Oregon is known for its relaxed and chill culture where everyone is welcome, in addition to stunning mountain and coastal landscapes. Butterflies in Oregon are another beautiful part of the scenery and it boasts several unique species like Leona’s Little Blue Butterfly, which is found only in a small part of the state. We have curated a list of 11 of Oregon’s most captivating butterflies. We hope you enjoy them as much as we do!
11 Butterflies in Oregon
1. Hoffman’s Checkerspot
Scientific name: Chlosyne hoffmani
Hoffman’s Checkerspot is found throughout Oregon. It’s unique in the way it lays its eggs in clumps, and when larvae hatch they feed together in webs made of silk.
These butterflies come in fall shades of orange and brown and are known to host on asters. Adults feed on the nectar from a wide variety of flowers.
If you have a butterfly garden or are planning one, nothing special needs to be added for this species as they will likely show up for most common flowering plants.
2. Green Comma
Scientific name: Polygonia faunus
These unique butterflies have wings that appear almost jagged. Their color varies from a dirty orange to brown. It is named after a white mark on the underside of their wings that looks similar to a comma.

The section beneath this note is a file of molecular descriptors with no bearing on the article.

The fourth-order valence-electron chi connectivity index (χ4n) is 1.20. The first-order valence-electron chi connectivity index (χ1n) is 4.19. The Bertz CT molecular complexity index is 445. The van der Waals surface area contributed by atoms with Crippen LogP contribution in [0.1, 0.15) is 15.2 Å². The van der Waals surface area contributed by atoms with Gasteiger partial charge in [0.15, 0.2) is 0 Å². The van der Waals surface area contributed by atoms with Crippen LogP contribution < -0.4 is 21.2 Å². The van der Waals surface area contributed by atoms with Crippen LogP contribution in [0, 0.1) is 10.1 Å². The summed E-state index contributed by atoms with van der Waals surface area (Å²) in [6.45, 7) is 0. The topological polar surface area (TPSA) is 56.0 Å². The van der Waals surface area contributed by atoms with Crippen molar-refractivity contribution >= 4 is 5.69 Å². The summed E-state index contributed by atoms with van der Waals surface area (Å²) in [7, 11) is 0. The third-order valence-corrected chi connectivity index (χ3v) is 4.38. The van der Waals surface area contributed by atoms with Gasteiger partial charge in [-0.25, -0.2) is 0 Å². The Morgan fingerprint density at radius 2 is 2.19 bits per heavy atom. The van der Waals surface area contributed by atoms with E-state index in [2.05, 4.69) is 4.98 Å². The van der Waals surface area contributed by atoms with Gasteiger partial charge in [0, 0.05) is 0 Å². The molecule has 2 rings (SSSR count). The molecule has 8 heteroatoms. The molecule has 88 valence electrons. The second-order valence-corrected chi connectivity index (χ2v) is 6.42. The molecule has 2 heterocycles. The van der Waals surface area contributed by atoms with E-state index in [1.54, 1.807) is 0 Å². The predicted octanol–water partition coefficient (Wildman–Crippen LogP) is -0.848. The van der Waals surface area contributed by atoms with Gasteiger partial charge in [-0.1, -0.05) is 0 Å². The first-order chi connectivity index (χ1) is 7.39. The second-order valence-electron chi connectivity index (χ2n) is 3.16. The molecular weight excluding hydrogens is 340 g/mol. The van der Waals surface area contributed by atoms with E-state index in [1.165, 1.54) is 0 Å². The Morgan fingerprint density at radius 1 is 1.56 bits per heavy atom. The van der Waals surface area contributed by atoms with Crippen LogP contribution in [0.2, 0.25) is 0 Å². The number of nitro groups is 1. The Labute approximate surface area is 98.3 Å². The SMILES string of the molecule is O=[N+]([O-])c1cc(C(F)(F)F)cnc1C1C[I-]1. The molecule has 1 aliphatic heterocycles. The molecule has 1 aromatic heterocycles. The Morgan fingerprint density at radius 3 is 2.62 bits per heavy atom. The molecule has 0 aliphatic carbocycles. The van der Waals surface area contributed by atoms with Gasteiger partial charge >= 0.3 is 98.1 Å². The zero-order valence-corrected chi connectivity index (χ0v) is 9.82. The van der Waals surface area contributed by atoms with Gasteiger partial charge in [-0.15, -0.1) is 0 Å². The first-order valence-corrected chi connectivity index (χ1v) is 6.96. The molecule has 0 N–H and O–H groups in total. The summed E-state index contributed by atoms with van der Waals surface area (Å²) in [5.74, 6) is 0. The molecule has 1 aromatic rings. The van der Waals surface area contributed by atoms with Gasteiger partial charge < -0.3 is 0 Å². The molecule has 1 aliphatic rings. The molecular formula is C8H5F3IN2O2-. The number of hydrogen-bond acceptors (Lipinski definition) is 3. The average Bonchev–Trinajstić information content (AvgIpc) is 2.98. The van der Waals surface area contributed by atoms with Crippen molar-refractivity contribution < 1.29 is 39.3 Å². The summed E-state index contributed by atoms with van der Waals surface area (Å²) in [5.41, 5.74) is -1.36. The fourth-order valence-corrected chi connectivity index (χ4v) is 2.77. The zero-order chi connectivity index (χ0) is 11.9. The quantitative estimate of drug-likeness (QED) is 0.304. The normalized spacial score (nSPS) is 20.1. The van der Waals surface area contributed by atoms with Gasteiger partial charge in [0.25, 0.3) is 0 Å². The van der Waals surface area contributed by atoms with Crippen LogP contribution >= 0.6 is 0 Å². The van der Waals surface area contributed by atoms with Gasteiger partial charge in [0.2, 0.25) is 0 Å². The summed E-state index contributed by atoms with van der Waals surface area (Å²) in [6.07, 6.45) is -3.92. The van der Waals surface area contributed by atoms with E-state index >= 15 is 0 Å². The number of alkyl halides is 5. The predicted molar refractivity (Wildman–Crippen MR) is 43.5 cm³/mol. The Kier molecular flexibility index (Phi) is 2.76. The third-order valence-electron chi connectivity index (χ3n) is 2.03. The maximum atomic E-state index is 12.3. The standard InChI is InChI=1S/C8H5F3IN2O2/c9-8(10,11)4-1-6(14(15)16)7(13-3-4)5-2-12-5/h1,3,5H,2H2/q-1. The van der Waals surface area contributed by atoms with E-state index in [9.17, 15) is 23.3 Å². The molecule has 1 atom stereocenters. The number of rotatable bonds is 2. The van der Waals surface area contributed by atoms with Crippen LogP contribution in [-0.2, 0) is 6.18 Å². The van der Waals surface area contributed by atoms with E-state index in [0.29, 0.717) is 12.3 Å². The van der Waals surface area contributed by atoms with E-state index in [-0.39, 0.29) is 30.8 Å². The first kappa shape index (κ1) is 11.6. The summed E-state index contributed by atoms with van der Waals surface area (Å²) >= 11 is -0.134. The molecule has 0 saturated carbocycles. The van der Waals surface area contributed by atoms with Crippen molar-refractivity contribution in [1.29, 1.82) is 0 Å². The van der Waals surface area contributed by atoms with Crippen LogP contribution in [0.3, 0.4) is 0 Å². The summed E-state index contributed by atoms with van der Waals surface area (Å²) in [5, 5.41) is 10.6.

The range on the Green Comma is rather strange with 4 distinct populations. Alaska, the Pacific Northwest, including Oregon, the Midwest, and the Northeast.
These butterflies lay their eggs on a variety of host plants and adults feed on dung, carrion, and nectar.
3. Northwestern Fritillary
Scientific name: Speyeria hesperis
These brownish-orange butterflies are highly variable in color and pattern. Found throughout California and Oregon, they are usually seen in open spaces like meadows and forest clearings.
Northwestern Fritillary host on violets and adults feed on the nectar from rabbitbrush, purple mint, and several others. If you happen to spot one of these butterflies while out walking or hiking, be sure to move slowly as they can be quite shy.
Scientific name: Danaus plexippus